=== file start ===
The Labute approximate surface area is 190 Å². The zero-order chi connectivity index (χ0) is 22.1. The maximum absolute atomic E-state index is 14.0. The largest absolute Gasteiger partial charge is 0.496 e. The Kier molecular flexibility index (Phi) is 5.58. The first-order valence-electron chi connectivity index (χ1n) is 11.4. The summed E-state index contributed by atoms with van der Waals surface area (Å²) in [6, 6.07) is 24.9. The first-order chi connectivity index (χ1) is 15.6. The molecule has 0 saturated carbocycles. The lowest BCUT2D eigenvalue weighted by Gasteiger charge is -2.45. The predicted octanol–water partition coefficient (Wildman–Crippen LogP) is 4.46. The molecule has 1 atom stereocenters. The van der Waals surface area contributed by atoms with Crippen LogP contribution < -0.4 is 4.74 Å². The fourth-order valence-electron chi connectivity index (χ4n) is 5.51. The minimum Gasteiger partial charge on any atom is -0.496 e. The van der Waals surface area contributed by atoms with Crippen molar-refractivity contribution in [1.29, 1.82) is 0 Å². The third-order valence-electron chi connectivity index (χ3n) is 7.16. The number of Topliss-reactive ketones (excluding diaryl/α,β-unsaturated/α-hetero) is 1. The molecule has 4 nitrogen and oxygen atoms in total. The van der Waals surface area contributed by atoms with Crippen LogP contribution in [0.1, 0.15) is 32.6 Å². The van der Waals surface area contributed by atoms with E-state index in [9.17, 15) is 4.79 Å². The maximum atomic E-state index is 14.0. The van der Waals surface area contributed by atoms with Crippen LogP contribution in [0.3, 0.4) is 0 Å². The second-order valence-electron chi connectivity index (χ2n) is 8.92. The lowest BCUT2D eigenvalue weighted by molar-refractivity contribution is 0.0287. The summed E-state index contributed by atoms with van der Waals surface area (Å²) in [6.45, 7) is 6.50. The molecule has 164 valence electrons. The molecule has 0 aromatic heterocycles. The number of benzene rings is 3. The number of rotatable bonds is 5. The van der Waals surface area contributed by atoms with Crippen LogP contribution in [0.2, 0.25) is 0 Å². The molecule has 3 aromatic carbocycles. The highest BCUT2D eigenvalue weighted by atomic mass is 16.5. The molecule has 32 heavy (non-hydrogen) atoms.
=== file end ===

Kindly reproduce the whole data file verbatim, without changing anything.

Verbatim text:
The Labute approximate surface area is 190 Å². The zero-order chi connectivity index (χ0) is 22.1. The maximum absolute atomic E-state index is 14.0. The largest absolute Gasteiger partial charge is 0.496 e. The Kier molecular flexibility index (Phi) is 5.58. The first-order valence-electron chi connectivity index (χ1n) is 11.4. The summed E-state index contributed by atoms with van der Waals surface area (Å²) in [6, 6.07) is 24.9. The first-order chi connectivity index (χ1) is 15.6. The molecule has 0 saturated carbocycles. The lowest BCUT2D eigenvalue weighted by Gasteiger charge is -2.45. The predicted octanol–water partition coefficient (Wildman–Crippen LogP) is 4.46. The molecule has 1 atom stereocenters. The van der Waals surface area contributed by atoms with Crippen LogP contribution < -0.4 is 4.74 Å². The fourth-order valence-electron chi connectivity index (χ4n) is 5.51. The minimum Gasteiger partial charge on any atom is -0.496 e. The van der Waals surface area contributed by atoms with Crippen molar-refractivity contribution in [1.29, 1.82) is 0 Å². The third-order valence-electron chi connectivity index (χ3n) is 7.16. The number of Topliss-reactive ketones (excluding diaryl/α,β-unsaturated/α-hetero) is 1. The molecule has 4 nitrogen and oxygen atoms in total. The van der Waals surface area contributed by atoms with Crippen LogP contribution in [0.1, 0.15) is 32.6 Å². The van der Waals surface area contributed by atoms with E-state index in [9.17, 15) is 4.79 Å². The maximum atomic E-state index is 14.0. The van der Waals surface area contributed by atoms with Crippen LogP contribution in [0.3, 0.4) is 0 Å². The second-order valence-electron chi connectivity index (χ2n) is 8.92. The lowest BCUT2D eigenvalue weighted by molar-refractivity contribution is 0.0287. The summed E-state index contributed by atoms with van der Waals surface area (Å²) in [6.45, 7) is 6.50. The molecule has 164 valence electrons. The molecule has 0 aromatic heterocycles. The number of benzene rings is 3. The number of rotatable bonds is 5. The van der Waals surface area contributed by atoms with Crippen LogP contribution in [0.2, 0.25) is 0 Å². The molecule has 3 aromatic carbocycles. The highest BCUT2D eigenvalue weighted by atomic mass is 16.5. The molecule has 32 heavy (non-hydrogen) atoms.